The Fed concluded its 2-day meeting yesterday and hiked rates by 0.25%. It was their ninth consecutive rate hike. The hike was expected. Just two weeks ago in testimony before Congress, Chairman Powell’s hawkish tone suggested a 50 basis point hike, which took the market off guard. However, the banking situation has changed the tone of rate hikes, and the Fed delivered on the expected 0.25% increase.
The FOMC raised the funds rate target range to 4.75% – 5.0%. The post-meeting statement noted that, while the “banking system is sound and resilient,” the recent banking stress is likely to “weigh on economic activity, hiring, and inflation,” though the extent of these effects was “uncertain.” The FOMC removed the reference to “ongoing” hikes in the post-meeting statement and noted instead that “additional policy firming may be appropriate.” The Committee reiterated that it “remains highly attentive to inflation risks.”
There were some not so subtle changes in the Fed’s statement. The Fed removed language related to Russia’s invasion of Ukraine and changed the messaging about the outlook for rate hikes. They took out language noting that ongoing increases in the target range will be appropriate, and instead said that “some additional policy firming may” be appropriate. This language change was later explicitly tied to the recent banking system dynamics in Powell’s opening statement; it assumes that events “result in tighter credit conditions.” Fed Chairman Powell created some optionality for changing the trajectory of policy conditional on broader pain in the banking sector hitting the real economy, but if that does not emerge and the strong inflation and labor market data holds up, then rate hikes could re-accelerate.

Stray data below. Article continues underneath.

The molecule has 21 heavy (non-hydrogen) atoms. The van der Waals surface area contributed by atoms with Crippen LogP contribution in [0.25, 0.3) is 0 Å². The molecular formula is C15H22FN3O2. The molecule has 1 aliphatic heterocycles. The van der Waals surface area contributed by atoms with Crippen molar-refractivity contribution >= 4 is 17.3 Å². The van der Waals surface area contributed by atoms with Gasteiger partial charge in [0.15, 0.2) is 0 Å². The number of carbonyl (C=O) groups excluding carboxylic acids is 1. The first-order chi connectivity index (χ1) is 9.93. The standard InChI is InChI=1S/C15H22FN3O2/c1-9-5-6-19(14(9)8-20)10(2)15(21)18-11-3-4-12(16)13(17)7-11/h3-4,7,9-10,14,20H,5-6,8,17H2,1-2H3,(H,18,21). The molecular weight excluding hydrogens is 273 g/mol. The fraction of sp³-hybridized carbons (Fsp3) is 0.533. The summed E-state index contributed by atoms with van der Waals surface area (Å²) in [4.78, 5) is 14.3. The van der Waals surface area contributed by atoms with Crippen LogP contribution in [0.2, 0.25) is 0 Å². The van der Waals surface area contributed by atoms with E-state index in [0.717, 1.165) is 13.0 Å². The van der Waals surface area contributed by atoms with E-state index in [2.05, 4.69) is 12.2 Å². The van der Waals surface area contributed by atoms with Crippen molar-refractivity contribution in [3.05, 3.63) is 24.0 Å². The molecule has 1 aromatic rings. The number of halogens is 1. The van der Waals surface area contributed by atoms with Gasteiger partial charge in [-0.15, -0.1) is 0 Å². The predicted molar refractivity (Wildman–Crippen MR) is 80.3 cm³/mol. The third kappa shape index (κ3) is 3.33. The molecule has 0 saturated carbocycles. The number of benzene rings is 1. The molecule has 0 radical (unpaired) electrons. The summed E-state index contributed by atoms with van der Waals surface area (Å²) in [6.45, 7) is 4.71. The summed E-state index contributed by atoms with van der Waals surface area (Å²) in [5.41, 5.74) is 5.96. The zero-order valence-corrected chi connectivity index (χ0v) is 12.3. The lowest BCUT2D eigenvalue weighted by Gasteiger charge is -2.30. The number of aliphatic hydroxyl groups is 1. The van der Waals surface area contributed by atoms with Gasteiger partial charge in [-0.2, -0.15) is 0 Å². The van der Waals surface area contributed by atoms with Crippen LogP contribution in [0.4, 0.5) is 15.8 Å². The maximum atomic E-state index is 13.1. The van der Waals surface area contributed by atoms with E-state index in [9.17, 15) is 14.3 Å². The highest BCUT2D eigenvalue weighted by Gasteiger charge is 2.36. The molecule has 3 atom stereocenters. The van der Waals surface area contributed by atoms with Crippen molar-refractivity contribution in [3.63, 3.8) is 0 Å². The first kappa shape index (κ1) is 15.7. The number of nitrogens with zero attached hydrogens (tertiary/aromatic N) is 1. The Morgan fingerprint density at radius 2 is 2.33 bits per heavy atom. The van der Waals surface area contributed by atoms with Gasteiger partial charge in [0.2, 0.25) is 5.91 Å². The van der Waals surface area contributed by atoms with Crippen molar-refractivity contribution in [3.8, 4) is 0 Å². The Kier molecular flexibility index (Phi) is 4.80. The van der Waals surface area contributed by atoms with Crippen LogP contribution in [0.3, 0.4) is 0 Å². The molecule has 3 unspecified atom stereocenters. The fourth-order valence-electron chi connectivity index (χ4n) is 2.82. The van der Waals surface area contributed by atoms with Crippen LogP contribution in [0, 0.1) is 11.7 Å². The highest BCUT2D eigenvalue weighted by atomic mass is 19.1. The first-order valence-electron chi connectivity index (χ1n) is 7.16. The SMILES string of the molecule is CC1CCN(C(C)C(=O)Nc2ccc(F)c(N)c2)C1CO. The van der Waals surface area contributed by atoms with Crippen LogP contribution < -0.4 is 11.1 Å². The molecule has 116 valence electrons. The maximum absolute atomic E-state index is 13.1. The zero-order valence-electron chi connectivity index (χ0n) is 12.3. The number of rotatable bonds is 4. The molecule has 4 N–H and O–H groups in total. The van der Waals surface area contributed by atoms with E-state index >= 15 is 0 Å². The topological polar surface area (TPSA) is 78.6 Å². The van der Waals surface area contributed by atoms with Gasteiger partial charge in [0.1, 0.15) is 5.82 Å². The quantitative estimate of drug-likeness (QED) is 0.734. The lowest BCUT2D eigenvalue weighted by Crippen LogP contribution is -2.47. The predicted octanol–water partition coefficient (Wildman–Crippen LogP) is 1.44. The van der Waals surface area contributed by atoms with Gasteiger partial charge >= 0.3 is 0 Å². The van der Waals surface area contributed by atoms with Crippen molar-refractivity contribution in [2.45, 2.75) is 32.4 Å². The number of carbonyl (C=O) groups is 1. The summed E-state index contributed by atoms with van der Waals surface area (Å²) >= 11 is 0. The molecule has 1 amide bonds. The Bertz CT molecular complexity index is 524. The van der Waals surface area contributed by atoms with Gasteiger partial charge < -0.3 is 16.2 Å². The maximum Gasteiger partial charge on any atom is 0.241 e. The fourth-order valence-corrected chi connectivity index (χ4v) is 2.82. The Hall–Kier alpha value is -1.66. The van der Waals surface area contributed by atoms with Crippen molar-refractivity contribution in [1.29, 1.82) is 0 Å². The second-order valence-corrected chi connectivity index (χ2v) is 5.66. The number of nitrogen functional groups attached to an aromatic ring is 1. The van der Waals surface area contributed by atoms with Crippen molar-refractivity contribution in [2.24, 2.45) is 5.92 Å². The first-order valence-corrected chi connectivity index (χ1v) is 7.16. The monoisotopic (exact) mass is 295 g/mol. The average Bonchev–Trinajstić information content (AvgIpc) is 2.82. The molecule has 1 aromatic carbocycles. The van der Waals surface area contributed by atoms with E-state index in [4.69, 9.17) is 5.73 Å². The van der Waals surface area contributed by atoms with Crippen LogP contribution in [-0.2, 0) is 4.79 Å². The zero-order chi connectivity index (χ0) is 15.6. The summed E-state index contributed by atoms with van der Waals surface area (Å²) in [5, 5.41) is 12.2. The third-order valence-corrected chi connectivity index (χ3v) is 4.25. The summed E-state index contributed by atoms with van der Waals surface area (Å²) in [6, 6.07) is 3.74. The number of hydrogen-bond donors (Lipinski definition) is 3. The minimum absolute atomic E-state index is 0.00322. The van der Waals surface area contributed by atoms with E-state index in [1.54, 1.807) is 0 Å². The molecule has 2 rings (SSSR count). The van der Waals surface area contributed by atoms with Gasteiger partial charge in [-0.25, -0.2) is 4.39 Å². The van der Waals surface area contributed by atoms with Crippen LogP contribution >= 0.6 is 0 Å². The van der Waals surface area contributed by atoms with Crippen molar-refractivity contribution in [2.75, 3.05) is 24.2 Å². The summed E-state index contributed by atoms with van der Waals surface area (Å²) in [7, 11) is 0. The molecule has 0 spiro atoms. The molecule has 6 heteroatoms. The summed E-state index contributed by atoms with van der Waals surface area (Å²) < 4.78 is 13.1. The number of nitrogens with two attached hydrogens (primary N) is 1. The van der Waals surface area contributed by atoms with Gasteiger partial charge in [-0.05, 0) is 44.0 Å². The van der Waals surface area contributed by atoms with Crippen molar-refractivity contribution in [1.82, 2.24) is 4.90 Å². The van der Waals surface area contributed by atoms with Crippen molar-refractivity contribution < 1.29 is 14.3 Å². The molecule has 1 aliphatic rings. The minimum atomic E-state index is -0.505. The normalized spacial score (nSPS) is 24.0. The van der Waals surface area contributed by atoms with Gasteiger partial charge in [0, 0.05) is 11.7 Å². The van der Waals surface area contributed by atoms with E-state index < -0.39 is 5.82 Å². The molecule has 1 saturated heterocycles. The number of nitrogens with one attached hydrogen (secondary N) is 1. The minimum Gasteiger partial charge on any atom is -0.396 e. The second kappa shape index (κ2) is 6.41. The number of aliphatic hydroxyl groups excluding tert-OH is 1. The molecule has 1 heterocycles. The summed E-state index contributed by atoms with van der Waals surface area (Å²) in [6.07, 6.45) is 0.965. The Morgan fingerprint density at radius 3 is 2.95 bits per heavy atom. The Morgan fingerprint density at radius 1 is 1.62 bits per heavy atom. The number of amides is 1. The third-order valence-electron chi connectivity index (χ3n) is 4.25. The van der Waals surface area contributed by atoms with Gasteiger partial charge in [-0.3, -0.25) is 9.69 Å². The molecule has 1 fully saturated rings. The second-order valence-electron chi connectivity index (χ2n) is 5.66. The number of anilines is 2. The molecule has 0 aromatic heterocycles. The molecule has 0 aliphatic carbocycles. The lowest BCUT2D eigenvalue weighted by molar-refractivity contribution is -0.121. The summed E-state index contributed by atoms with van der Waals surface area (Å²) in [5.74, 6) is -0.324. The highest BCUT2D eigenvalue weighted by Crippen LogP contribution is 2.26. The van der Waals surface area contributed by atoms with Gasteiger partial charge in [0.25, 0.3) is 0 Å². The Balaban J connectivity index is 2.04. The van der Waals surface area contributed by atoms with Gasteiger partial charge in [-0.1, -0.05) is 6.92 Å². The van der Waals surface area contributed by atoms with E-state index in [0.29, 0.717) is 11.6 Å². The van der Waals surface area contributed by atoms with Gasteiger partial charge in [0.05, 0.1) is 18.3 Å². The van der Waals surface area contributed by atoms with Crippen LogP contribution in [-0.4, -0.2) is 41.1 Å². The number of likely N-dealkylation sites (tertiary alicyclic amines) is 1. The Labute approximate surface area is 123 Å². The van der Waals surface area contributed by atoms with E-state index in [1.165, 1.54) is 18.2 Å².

Fed Chairman Powell and Treasury Secretary Yellen gave conflicting statements yesterday on the banking crisis. Treasury Secretary Janet Yellen told a Senate Committee that she is not considering a broad increase in deposit insurance at U.S. banks. Her statement was the opposite of Powell’s, who said that the Fed has the tools to protect depositors and is prepared to use them to safeguard deposits. Those conflicting statements do not instill a lot of confidence and as such could exacerbate deposit withdrawals from smaller banks.
Ultimately, we believe the stress amongst some banks has likely led to an earlier conclusion for the Fed rate hike cycle. There will undoubtedly be volatility around the turmoil in the banking sector, but the end of rate hikes should be viewed positively by stocks as this headwind is removed. As always, we believe it is imperative for investors to stay focused on their long-term goals and not let short-term swings in the market derail them from their longer-term objectives.
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